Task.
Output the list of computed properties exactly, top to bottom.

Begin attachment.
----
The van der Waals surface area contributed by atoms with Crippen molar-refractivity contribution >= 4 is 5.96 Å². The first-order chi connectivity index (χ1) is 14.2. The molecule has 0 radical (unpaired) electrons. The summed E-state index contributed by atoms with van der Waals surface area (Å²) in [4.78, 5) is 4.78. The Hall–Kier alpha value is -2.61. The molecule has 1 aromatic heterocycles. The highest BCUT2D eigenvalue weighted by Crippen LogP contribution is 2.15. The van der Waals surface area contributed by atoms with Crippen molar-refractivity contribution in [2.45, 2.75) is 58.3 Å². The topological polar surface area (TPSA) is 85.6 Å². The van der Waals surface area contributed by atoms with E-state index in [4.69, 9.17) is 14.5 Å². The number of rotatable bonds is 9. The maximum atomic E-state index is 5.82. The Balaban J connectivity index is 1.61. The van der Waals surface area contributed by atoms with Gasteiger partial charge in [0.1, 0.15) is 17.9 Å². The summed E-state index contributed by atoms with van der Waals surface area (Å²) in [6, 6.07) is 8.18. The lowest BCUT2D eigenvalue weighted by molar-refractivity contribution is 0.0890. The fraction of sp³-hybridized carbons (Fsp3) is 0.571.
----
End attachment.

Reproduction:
The van der Waals surface area contributed by atoms with Crippen molar-refractivity contribution >= 4 is 5.96 Å². The first-order chi connectivity index (χ1) is 14.2. The molecule has 0 radical (unpaired) electrons. The summed E-state index contributed by atoms with van der Waals surface area (Å²) in [4.78, 5) is 4.78. The Hall–Kier alpha value is -2.61. The molecule has 1 aromatic heterocycles. The highest BCUT2D eigenvalue weighted by Crippen LogP contribution is 2.15. The van der Waals surface area contributed by atoms with Crippen molar-refractivity contribution in [2.45, 2.75) is 58.3 Å². The topological polar surface area (TPSA) is 85.6 Å². The van der Waals surface area contributed by atoms with E-state index in [4.69, 9.17) is 14.5 Å². The number of rotatable bonds is 9. The maximum atomic E-state index is 5.82. The Balaban J connectivity index is 1.61. The van der Waals surface area contributed by atoms with Gasteiger partial charge in [0.1, 0.15) is 17.9 Å². The summed E-state index contributed by atoms with van der Waals surface area (Å²) in [6, 6.07) is 8.18. The lowest BCUT2D eigenvalue weighted by molar-refractivity contribution is 0.0890. The fraction of sp³-hybridized carbons (Fsp3) is 0.571.